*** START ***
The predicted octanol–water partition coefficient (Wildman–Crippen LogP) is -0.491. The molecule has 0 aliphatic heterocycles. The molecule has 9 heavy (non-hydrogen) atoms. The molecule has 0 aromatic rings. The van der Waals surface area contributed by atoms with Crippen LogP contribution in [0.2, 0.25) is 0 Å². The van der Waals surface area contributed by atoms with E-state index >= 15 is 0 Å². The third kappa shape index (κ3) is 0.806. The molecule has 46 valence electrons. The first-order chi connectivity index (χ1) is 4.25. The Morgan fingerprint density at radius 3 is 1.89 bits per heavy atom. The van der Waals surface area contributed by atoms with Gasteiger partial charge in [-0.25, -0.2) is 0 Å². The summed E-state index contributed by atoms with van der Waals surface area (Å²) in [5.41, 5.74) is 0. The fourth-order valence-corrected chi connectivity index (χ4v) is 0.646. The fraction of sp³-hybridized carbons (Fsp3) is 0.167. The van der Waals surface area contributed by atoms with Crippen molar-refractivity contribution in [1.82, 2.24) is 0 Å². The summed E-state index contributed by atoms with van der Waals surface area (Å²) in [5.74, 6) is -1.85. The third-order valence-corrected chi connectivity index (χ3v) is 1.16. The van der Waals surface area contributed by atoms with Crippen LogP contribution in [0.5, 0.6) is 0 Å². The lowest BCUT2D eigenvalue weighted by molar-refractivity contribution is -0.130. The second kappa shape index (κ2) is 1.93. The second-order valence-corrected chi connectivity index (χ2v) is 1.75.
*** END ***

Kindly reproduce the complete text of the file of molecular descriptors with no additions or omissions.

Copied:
The predicted octanol–water partition coefficient (Wildman–Crippen LogP) is -0.491. The molecule has 0 aliphatic heterocycles. The molecule has 9 heavy (non-hydrogen) atoms. The molecule has 0 aromatic rings. The van der Waals surface area contributed by atoms with Crippen LogP contribution in [0.2, 0.25) is 0 Å². The van der Waals surface area contributed by atoms with E-state index >= 15 is 0 Å². The third kappa shape index (κ3) is 0.806. The molecule has 46 valence electrons. The first-order chi connectivity index (χ1) is 4.25. The Morgan fingerprint density at radius 3 is 1.89 bits per heavy atom. The van der Waals surface area contributed by atoms with Gasteiger partial charge in [-0.25, -0.2) is 0 Å². The summed E-state index contributed by atoms with van der Waals surface area (Å²) in [5.41, 5.74) is 0. The fourth-order valence-corrected chi connectivity index (χ4v) is 0.646. The fraction of sp³-hybridized carbons (Fsp3) is 0.167. The van der Waals surface area contributed by atoms with Crippen molar-refractivity contribution in [1.82, 2.24) is 0 Å². The summed E-state index contributed by atoms with van der Waals surface area (Å²) in [5.74, 6) is -1.85. The third-order valence-corrected chi connectivity index (χ3v) is 1.16. The van der Waals surface area contributed by atoms with Crippen LogP contribution in [0.5, 0.6) is 0 Å². The lowest BCUT2D eigenvalue weighted by molar-refractivity contribution is -0.130. The second kappa shape index (κ2) is 1.93. The second-order valence-corrected chi connectivity index (χ2v) is 1.75.